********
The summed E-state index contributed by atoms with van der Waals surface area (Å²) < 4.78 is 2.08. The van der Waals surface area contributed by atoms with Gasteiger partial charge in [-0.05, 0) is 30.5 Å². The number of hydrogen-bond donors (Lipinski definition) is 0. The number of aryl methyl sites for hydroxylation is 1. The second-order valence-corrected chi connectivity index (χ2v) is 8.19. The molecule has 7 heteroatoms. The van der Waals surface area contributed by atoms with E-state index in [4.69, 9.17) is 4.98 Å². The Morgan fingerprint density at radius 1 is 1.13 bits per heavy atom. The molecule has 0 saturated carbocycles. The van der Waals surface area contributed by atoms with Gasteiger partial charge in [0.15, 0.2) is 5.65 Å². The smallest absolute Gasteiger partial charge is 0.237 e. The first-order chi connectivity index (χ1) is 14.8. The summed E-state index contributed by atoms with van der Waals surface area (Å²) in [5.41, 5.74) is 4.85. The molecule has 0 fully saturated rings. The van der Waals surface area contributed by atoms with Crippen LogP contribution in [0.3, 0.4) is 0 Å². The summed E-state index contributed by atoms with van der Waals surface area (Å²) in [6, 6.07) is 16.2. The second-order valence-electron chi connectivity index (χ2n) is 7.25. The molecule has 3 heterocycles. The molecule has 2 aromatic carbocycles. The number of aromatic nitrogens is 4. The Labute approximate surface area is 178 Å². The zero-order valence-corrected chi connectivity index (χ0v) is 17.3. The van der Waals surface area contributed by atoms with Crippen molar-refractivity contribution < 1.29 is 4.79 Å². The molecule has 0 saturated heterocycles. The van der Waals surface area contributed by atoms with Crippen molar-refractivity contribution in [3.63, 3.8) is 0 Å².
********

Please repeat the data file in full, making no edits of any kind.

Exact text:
The summed E-state index contributed by atoms with van der Waals surface area (Å²) < 4.78 is 2.08. The van der Waals surface area contributed by atoms with Gasteiger partial charge in [-0.05, 0) is 30.5 Å². The number of hydrogen-bond donors (Lipinski definition) is 0. The number of aryl methyl sites for hydroxylation is 1. The second-order valence-corrected chi connectivity index (χ2v) is 8.19. The molecule has 7 heteroatoms. The van der Waals surface area contributed by atoms with E-state index in [4.69, 9.17) is 4.98 Å². The Morgan fingerprint density at radius 1 is 1.13 bits per heavy atom. The molecule has 0 saturated carbocycles. The van der Waals surface area contributed by atoms with Gasteiger partial charge in [0.15, 0.2) is 5.65 Å². The smallest absolute Gasteiger partial charge is 0.237 e. The first-order chi connectivity index (χ1) is 14.8. The summed E-state index contributed by atoms with van der Waals surface area (Å²) in [5.41, 5.74) is 4.85. The molecule has 0 fully saturated rings. The van der Waals surface area contributed by atoms with Crippen LogP contribution in [0.3, 0.4) is 0 Å². The summed E-state index contributed by atoms with van der Waals surface area (Å²) in [6, 6.07) is 16.2. The second-order valence-electron chi connectivity index (χ2n) is 7.25. The molecule has 3 heterocycles. The molecule has 2 aromatic carbocycles. The number of aromatic nitrogens is 4. The Labute approximate surface area is 178 Å². The zero-order valence-corrected chi connectivity index (χ0v) is 17.3. The van der Waals surface area contributed by atoms with Crippen molar-refractivity contribution < 1.29 is 4.79 Å². The molecule has 0 saturated heterocycles. The van der Waals surface area contributed by atoms with Crippen molar-refractivity contribution in [3.63, 3.8) is 0 Å².